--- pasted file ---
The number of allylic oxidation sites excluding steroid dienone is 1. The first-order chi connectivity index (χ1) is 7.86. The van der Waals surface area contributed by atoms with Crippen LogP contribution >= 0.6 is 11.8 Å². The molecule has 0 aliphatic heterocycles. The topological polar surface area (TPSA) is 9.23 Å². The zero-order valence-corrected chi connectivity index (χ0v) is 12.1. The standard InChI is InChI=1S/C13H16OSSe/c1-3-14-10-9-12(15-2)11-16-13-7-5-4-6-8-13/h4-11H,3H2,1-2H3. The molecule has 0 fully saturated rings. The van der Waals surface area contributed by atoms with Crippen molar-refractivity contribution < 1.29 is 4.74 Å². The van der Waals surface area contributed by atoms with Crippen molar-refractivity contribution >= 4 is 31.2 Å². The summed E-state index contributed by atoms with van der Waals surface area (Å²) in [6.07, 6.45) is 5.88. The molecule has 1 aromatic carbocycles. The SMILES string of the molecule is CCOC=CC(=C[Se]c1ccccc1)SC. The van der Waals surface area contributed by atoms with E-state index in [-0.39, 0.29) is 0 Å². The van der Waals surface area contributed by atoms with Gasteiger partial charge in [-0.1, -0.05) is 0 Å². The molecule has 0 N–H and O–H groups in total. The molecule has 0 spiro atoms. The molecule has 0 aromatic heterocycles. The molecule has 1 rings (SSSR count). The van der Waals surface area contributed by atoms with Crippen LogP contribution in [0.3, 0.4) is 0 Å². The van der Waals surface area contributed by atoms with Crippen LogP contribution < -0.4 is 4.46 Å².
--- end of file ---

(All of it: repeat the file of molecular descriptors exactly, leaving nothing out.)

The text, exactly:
The number of allylic oxidation sites excluding steroid dienone is 1. The first-order chi connectivity index (χ1) is 7.86. The van der Waals surface area contributed by atoms with Crippen LogP contribution >= 0.6 is 11.8 Å². The molecule has 0 aliphatic heterocycles. The topological polar surface area (TPSA) is 9.23 Å². The zero-order valence-corrected chi connectivity index (χ0v) is 12.1. The standard InChI is InChI=1S/C13H16OSSe/c1-3-14-10-9-12(15-2)11-16-13-7-5-4-6-8-13/h4-11H,3H2,1-2H3. The molecule has 0 fully saturated rings. The van der Waals surface area contributed by atoms with Crippen molar-refractivity contribution < 1.29 is 4.74 Å². The van der Waals surface area contributed by atoms with Crippen molar-refractivity contribution >= 4 is 31.2 Å². The summed E-state index contributed by atoms with van der Waals surface area (Å²) in [6.07, 6.45) is 5.88. The molecule has 1 aromatic carbocycles. The SMILES string of the molecule is CCOC=CC(=C[Se]c1ccccc1)SC. The van der Waals surface area contributed by atoms with E-state index in [-0.39, 0.29) is 0 Å². The van der Waals surface area contributed by atoms with Gasteiger partial charge in [-0.1, -0.05) is 0 Å². The molecule has 0 N–H and O–H groups in total. The molecule has 0 spiro atoms. The molecule has 0 aromatic heterocycles. The molecule has 1 rings (SSSR count). The van der Waals surface area contributed by atoms with Crippen LogP contribution in [0.3, 0.4) is 0 Å². The van der Waals surface area contributed by atoms with Crippen LogP contribution < -0.4 is 4.46 Å².